The budgets may get ever bigger and the special effects ever more impressive, but the ambition of contemporary Hollywood is a shadow of its more aspirant younger days.
‘Epic’ has become a cheapened term in recent years through its sheer overuse. It gets bandied about so often when describing the latest swathe of blockbusters that its meaning has been lost. It takes a dose of Old Hollywood to offer some perspective and a better appreciation of what ‘epic’ cinema truly is.
We all have black spots in our movie-watching repertoire; films that everyone appears to have seen except us. Gone With The Wind is one such example for me (an ‘epic’ fail you might say), so a pristine digital reissue to mark its impending 75th anniversary seemed as good a time as any to finally give in to Victor Fleming’s grandiose adaptation of Margaret Mitchell’s Pulitzer Prize-winning novel.
As the drums beat inexorably towards Civil War, impetuous and spoiled Southern belle Scarlett O’Hara (Vivien Leigh) seems more interested in stealing the affections of dashing Ashley Wilkes (Leslie Howard) away from her saintly sister Melanie (Olivia de Havilland). When Ashley and Melanie marry and war breaks out, the lovelorn Scarlett finds herself constantly coming back to the wealthy and self-preserving Rhett Butler (Clark Gable), who finds himself falling for Scarlett against his better judgement.
When taking stock of Gone With The Wind it’s difficult to get away from the numbers. Featuring dozens of speaking parts, almost 2,500 extras and a nigh-on four-hour running time, everything about the film screams ‘epic’. However, it seems only appropriate considering the film’s events take place in the shadow of one of the defining periods in American history.
That being said, at its core Gone With The Wind is a human drama of love lost, found and unrequited. Used to getting what she wants, the petulant and selfish Scarlett becomes obsessed with attaining the one thing she wants the most, but can’t have – the love of Ashley. Her infatuation prevents her from fully embracing a life with the Rhett, who recognises in Scarlett a kindred spirit, and utters: “We’re bad lots, both of us.”
The chemistry between Gable and Leigh is electric. What’s striking almost 75 years on is how fresh and modern both Rhett and Scarlett remain. Gable’s eyes twinkle as he rolls Sidney Howard’s dialogue around his mouth, but there’s also a sadness there and a resignation that, no matter how hard he tries, he and Scarlett can never last.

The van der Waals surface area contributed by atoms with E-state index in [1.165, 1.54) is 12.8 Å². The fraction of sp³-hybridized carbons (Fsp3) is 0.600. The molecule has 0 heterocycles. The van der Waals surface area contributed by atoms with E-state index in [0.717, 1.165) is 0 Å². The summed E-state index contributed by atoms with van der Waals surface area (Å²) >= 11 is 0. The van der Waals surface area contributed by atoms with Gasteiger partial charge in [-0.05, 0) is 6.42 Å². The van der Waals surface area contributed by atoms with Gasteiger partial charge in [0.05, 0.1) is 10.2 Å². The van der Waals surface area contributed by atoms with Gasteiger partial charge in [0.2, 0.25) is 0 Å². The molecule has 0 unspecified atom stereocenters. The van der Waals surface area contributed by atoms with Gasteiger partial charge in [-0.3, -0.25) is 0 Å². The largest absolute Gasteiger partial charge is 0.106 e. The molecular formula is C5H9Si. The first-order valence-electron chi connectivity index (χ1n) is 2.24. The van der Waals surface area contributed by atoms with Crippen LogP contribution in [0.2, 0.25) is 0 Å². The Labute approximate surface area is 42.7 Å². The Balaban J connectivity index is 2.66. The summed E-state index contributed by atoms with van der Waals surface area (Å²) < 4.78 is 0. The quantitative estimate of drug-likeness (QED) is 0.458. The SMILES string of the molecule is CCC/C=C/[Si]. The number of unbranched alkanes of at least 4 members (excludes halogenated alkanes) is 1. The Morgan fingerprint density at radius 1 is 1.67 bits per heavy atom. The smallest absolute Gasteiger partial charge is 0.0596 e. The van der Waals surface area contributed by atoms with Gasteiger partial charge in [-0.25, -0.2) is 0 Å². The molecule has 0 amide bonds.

Leigh, who came through a tortuous audition process to land the part, positively crackles. Although still one of the feistiest and most driven female parts committed to screen Scarlett is, for the most part, pretty damn annoying and does little to enamour herself as the film progresses. When she runs a horse ragged until it drops down dead in order to get back to her beloved Georgia plantation Tara, she doesn’t bat an eyelid for the animal, while her pursuit of Ashley behind her sister’s back borders on stalking. Rhett sums Scarlett up perfectly when he remarks that she’s “like the thief who isn’t the least bit sorry he stole, but is terribly, terribly sorry he’s going to jail”.
Rhett is far from perfect himself, of course. Asked why he isn’t fighting for the South, he replies “I believe in Rhett Butler, he’s the only cause I know”, while the scene late on in the film implying marital rape is still troubling to this day.
As a visual spectacle, the film still packs a wallop. The burning of Atlanta is vividly handled, while the painterly camera shots are a sight to behold. The pull-back from Scarlett to reveal hundreds of dying soldiers and a tattered Confederate flag is pure cinema, while the numerous shots of characters dwarfed by the brooding Technicolor skies overhead (set to Max Steiner’s stiring score) are astounding.
Despite the visual majesty, there’s no escaping the problems that exist with the film. It’s perversely ironic the film is being re-released around the same time as 12 Years A Slave bearing in mind Gone With The Wind doesn’t give a damn about this long and dark chapter in the country’s history. Hattie McDaniel may have been the first African-American to win an Oscar for her role as house servant Mammy, but this sits very uncomfortably next to the film’s refusal to question the Good Ol’ South’s practice of ‘owning’ fellow human beings. It leaves a bitter taste in the mouth for sure.
Despite its refusal to deal with the stain of slavery, as a work of cinema Gone With The Wind is as big an event as they come, an epic in the truest sense of the word that’s sure to sweep audiences along for another 75 years.